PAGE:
I would add to the “Mommy will be back soon”, “Oh, you must miss your Mommy!” Ugh. My husband (SAHD) just wants to punch someone. I’m sure she does miss me, but she’s mad because he took the cell phone away from her, not because her Mommy isn’t there.

    And my husband is better at matching her clothes than I am. So that’s not even a dad vs. mom thing. I want her to look cute, but I’m more like you…does it fit? Is she comfortable? More than once we’ve had to change her outfit because what was I thinking putting her in those pants with that top? 🙂

    Thanks for your great blog! My husband is usually too busy at home doing all the things listed in #6 to read it regularly so I make sure to keep him up-to-date. I have more free time at my office job.

  3. I’m with you on most of these, but I’ll tell ya that moms do get #8 and #3. Still obnoxious, but at least they’re not isolated to dads.

  4. Regarding number 7 – I never have that issue. The kids dress themselves if they are able to. The preschooler picks out his clothes and I help him. My response if I ever hear those words is “No, the kid got dressed on his (or her) own.”

    I have several stories about number 4. Oh man, the hate that brings up…

  5. When people ask me if I am babysitting I always tell them that I am collecting kids and that I found these at the mall.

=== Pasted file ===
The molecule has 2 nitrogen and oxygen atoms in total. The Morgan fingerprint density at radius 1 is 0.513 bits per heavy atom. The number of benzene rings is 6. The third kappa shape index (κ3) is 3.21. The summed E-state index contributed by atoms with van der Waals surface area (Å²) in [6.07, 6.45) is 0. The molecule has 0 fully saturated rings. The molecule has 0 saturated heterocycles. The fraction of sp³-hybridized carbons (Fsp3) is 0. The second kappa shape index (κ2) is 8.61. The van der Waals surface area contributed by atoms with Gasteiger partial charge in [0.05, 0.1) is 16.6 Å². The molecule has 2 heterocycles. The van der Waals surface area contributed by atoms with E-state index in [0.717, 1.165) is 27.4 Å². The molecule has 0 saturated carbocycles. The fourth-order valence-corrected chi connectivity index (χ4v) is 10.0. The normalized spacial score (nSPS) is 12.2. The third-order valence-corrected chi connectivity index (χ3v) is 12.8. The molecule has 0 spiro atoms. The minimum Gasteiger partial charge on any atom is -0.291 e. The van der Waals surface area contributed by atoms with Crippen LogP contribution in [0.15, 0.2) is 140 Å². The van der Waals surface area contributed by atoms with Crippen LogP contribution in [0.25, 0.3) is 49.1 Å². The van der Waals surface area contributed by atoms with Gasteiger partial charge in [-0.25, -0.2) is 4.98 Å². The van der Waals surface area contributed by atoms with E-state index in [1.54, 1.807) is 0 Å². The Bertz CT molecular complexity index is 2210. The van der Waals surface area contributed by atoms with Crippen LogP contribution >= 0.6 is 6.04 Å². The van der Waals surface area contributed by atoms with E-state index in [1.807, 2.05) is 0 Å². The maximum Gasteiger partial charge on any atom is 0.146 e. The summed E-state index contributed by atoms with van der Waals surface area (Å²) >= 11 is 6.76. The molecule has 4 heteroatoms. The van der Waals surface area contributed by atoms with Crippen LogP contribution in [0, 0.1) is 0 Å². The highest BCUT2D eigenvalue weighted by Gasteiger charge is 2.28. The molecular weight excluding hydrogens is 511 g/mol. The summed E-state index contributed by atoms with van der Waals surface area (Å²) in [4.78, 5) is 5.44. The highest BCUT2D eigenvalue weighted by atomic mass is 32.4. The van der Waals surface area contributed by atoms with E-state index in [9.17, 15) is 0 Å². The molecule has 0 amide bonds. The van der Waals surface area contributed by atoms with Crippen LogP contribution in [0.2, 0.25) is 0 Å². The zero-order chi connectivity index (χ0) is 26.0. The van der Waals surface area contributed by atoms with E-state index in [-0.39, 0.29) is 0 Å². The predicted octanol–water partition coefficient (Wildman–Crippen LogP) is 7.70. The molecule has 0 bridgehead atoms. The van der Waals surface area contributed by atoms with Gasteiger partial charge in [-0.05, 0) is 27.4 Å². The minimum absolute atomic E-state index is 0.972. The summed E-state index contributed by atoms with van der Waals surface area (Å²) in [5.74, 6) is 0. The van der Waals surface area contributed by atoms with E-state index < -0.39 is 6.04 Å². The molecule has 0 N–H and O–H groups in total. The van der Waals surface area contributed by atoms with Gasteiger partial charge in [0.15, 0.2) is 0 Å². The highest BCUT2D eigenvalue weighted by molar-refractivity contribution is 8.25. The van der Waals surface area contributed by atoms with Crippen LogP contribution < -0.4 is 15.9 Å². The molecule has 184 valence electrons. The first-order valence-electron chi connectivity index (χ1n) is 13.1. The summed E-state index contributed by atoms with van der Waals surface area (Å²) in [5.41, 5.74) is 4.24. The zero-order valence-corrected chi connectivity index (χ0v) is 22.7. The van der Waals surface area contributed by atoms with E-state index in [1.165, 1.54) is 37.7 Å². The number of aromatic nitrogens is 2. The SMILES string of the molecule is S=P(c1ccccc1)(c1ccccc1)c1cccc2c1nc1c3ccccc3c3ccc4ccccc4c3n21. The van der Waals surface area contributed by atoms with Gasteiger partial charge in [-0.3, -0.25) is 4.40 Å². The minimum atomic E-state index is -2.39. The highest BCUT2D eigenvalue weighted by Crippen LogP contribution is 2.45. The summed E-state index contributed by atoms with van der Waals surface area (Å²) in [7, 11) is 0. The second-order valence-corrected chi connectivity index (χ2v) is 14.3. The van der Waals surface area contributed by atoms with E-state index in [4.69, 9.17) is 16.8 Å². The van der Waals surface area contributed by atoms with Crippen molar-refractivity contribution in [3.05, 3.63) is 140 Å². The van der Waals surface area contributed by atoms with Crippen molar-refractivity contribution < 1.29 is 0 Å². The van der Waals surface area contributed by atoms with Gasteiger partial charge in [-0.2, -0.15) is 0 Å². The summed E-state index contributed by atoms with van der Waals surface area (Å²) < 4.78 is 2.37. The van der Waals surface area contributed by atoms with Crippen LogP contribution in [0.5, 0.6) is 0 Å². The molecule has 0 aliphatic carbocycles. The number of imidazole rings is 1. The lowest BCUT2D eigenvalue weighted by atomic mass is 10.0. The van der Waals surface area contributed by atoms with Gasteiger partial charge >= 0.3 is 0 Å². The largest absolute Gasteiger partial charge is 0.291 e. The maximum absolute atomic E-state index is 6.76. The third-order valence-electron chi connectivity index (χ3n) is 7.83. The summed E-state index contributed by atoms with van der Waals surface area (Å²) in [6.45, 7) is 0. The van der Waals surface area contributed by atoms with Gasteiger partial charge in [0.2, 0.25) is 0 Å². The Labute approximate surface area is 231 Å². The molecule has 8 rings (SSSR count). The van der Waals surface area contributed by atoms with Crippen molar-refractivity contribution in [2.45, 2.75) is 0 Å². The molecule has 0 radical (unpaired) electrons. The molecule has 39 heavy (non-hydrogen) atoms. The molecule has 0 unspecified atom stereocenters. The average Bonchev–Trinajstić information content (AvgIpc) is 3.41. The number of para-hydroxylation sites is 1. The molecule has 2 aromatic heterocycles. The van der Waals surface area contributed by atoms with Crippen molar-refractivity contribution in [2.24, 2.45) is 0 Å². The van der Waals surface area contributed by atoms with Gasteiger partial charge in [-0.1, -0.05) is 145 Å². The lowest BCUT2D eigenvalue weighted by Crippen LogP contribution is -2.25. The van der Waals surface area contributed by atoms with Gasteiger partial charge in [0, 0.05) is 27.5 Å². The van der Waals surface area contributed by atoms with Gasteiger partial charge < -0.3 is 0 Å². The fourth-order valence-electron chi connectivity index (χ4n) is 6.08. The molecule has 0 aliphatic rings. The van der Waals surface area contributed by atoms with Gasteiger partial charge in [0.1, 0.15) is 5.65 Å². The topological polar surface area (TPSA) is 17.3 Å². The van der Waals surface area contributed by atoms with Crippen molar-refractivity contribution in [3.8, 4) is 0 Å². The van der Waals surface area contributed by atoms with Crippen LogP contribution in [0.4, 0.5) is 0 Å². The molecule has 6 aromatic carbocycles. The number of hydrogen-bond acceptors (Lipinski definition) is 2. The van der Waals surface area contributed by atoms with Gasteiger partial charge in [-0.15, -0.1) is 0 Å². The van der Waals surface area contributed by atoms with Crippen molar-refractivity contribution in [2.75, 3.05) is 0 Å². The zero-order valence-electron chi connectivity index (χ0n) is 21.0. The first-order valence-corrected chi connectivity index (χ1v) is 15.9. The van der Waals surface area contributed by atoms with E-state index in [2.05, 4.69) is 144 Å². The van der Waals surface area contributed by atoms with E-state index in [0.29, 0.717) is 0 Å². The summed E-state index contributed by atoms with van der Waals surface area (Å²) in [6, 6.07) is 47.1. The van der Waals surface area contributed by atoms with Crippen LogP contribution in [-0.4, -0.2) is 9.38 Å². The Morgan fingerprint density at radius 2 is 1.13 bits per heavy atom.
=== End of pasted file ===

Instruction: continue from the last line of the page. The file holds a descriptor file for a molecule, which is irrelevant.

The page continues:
It is even more fun when you say it in a monotone and stare off into the distance.
    Jack recently posted..A Father Describes ParentingMy Profile

  6. Yeah, I’ve gotten “Where’s Mom?” Which is such a weird question, when you think about it. Once, when asked that, I just shrugged and said, “Maybe in the shower?” The couple looked really confused. I’ve never heard No. 5 in those words, but now if someone does tell my kids that Mommy will be back soon, I think I’ll just glare and say, “Are you telling them that you can bring her back?” See what that does.

  7. Nah, you got it . Dads are not fools, bumbling idiots. Some of us are better with our kids than others – just like moms.
    Plenty of us can manage our kids just fine and are happy to thrilled to spend time with them. It’s not a chore.
    Larry recently posted..To Journey Without An EndMy Profile

  8. Haha great read thanks.